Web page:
Musée d’Orsay: Left Bank art gallery
The Musée d’Orsay is one of Paris’ most popular art galleries and one of the largest in the whole of Europe. Located in the centre of Paris, you’ll find this gallery on the banks of the Seine opposite the Tuileries Gardens. A converted railway station which opened as part of the Universal Exhibition of 1900, it was reborn as an art gallery following the inauguration by President Mitterand in December 1986.
It’s relatively straightforward to get to Musée d’Orsay. Take the Line 12 to Solférino on the Metro or Line C on the RER to the gallery itself. Bus lines 24, 63, 68, 69, 73, 83, 84, and 94 all drop you off near to the Musée.
This gallery is open daily (apart from Mondays, 1st May, and 25th December) from 9:30am until 6:00pm (to 9:45pm on Thursdays). The standard adult price for entry to the permanent and temporary collections housed in the Musée d’Orsay is 12€. Although you can combine this with a trip to the Musée de l’Orangerie for 16€ and to the Musée Rodin for 18€.
As a direct response to Paris’ terror attacks, you’re not allowed to enter the Musée d’Orsay with backpacks, suitcases, or travel bags. Nor can these be left in the cloakroom. There are four separate entrances to this popular tourist attraction: Entrance A (for individual visitors), Entrance B (for adult groups who have booked in advance), Entrance C (for priority access and individual visitors who have already purchased a ticket), and Entrance D (for school groups who have reserved in advance).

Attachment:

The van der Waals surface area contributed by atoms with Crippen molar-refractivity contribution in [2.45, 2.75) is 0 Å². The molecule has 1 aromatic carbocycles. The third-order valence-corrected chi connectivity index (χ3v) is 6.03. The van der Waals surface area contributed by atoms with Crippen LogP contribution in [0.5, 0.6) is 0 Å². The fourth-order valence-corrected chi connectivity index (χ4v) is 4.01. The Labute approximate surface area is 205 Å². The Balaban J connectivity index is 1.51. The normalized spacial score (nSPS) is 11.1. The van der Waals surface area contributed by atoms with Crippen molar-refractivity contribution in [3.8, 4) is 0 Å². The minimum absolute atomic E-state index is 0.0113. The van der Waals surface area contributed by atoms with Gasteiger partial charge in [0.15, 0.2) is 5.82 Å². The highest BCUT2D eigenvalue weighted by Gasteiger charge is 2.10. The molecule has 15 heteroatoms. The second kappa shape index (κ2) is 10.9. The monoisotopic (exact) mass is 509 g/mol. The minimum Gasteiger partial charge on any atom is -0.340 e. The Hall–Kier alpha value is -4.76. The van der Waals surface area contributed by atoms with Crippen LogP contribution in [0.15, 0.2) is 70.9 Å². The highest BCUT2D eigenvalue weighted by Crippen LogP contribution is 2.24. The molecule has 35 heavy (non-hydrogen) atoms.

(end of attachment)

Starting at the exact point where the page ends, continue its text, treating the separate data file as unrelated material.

Visit the Musée d’Orsay to see French art dating from 1848 to 1914. It’s home to the largest collection of impressionist and post-impressionist paintings in the world. From the likes of Monet, Renoir, and Van Gogh.
You’ll discover other mediums of art represented in the gallery. Including photography. As well as sculptures from such luminaries in the field as Auguste Rodin, Camille Claudel, and Paul Gauguin.
There are audio guides available for the major exhibitions and permanent collections. These cost €5, and are available in Chinese, English, French, German, Italian, Japanese, Korean, Portuguese, and Russian. There’s also a tablet application for families with the gallery offering tablets for hire for €5.
A book/gift shop can be accessed directly through Entrance C. At the base of the Seine Tower, the Café de l’ours offers snacks and drinks. Elsewhere, the Café Campana resembles a traditional French brasserie whilst the first-floor Restaurant sees chef Yann Landureau offering a menu which changes with the seasons.